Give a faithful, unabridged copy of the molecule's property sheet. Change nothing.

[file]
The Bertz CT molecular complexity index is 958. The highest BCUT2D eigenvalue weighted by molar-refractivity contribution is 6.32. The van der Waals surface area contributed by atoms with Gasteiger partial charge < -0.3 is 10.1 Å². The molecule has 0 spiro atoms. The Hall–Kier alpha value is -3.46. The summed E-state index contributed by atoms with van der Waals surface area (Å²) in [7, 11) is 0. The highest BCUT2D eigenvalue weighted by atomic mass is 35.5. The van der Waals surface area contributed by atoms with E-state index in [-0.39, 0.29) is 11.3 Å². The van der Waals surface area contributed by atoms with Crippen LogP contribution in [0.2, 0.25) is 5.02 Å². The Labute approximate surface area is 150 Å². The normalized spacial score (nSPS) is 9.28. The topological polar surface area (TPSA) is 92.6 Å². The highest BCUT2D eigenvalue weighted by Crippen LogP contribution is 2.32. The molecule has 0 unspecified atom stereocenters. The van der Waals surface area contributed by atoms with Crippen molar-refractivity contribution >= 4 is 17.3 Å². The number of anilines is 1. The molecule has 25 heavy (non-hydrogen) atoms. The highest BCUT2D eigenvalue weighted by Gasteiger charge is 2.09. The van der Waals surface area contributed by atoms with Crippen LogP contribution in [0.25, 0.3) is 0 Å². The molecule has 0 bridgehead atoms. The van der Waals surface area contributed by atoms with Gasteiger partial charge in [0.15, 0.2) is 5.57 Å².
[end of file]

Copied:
The Bertz CT molecular complexity index is 958. The highest BCUT2D eigenvalue weighted by molar-refractivity contribution is 6.32. The van der Waals surface area contributed by atoms with Gasteiger partial charge < -0.3 is 10.1 Å². The molecule has 0 spiro atoms. The Hall–Kier alpha value is -3.46. The summed E-state index contributed by atoms with van der Waals surface area (Å²) in [7, 11) is 0. The highest BCUT2D eigenvalue weighted by atomic mass is 35.5. The van der Waals surface area contributed by atoms with E-state index in [-0.39, 0.29) is 11.3 Å². The van der Waals surface area contributed by atoms with Crippen LogP contribution in [0.2, 0.25) is 5.02 Å². The Labute approximate surface area is 150 Å². The normalized spacial score (nSPS) is 9.28. The topological polar surface area (TPSA) is 92.6 Å². The highest BCUT2D eigenvalue weighted by Crippen LogP contribution is 2.32. The molecule has 0 unspecified atom stereocenters. The van der Waals surface area contributed by atoms with Crippen molar-refractivity contribution >= 4 is 17.3 Å². The number of anilines is 1. The molecule has 25 heavy (non-hydrogen) atoms. The highest BCUT2D eigenvalue weighted by Gasteiger charge is 2.09. The van der Waals surface area contributed by atoms with Crippen LogP contribution in [0.25, 0.3) is 0 Å². The molecule has 0 bridgehead atoms. The van der Waals surface area contributed by atoms with Gasteiger partial charge in [0.15, 0.2) is 5.57 Å².